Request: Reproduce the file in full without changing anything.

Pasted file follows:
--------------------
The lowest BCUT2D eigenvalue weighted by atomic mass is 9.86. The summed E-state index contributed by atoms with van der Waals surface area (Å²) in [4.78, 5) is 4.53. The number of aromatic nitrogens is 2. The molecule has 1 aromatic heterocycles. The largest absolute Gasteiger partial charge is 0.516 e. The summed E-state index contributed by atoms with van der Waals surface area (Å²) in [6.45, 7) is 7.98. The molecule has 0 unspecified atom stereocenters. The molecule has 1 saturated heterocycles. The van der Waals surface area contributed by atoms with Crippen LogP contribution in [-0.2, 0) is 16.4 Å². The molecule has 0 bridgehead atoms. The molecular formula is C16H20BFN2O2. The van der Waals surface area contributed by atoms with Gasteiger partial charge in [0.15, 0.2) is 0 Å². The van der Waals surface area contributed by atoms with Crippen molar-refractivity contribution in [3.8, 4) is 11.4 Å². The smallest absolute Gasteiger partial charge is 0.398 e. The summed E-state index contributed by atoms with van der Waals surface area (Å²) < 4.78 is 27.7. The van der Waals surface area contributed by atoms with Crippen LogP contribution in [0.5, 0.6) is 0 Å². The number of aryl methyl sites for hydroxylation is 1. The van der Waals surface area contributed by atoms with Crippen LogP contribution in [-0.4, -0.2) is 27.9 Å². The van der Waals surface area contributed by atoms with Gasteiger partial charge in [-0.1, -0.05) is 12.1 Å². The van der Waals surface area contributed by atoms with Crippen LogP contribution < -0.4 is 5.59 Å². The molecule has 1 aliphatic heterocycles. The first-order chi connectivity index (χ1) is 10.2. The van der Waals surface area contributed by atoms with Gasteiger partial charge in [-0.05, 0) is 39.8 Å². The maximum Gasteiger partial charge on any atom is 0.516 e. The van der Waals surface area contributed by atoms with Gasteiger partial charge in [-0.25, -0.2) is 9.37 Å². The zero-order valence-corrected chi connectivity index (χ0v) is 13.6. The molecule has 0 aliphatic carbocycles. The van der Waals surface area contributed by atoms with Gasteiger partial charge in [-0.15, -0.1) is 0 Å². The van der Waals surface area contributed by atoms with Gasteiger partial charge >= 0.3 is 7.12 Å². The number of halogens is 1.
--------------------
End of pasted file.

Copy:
The lowest BCUT2D eigenvalue weighted by atomic mass is 9.86. The summed E-state index contributed by atoms with van der Waals surface area (Å²) in [4.78, 5) is 4.53. The number of aromatic nitrogens is 2. The molecule has 1 aromatic heterocycles. The largest absolute Gasteiger partial charge is 0.516 e. The summed E-state index contributed by atoms with van der Waals surface area (Å²) in [6.45, 7) is 7.98. The molecule has 0 unspecified atom stereocenters. The molecule has 1 saturated heterocycles. The van der Waals surface area contributed by atoms with Crippen LogP contribution in [-0.2, 0) is 16.4 Å². The molecule has 0 bridgehead atoms. The molecular formula is C16H20BFN2O2. The van der Waals surface area contributed by atoms with Gasteiger partial charge in [0.15, 0.2) is 0 Å². The van der Waals surface area contributed by atoms with Crippen molar-refractivity contribution in [3.8, 4) is 11.4 Å². The smallest absolute Gasteiger partial charge is 0.398 e. The summed E-state index contributed by atoms with van der Waals surface area (Å²) < 4.78 is 27.7. The van der Waals surface area contributed by atoms with Crippen LogP contribution in [0.5, 0.6) is 0 Å². The number of aryl methyl sites for hydroxylation is 1. The van der Waals surface area contributed by atoms with Crippen LogP contribution in [-0.4, -0.2) is 27.9 Å². The van der Waals surface area contributed by atoms with Gasteiger partial charge in [-0.1, -0.05) is 12.1 Å². The van der Waals surface area contributed by atoms with Crippen LogP contribution < -0.4 is 5.59 Å². The molecule has 1 aliphatic heterocycles. The first-order chi connectivity index (χ1) is 10.2. The van der Waals surface area contributed by atoms with Gasteiger partial charge in [-0.05, 0) is 39.8 Å². The maximum Gasteiger partial charge on any atom is 0.516 e. The van der Waals surface area contributed by atoms with Gasteiger partial charge in [-0.25, -0.2) is 9.37 Å². The zero-order valence-corrected chi connectivity index (χ0v) is 13.6. The molecule has 0 aliphatic carbocycles. The van der Waals surface area contributed by atoms with Gasteiger partial charge in [-0.15, -0.1) is 0 Å². The van der Waals surface area contributed by atoms with Gasteiger partial charge >= 0.3 is 7.12 Å². The number of halogens is 1.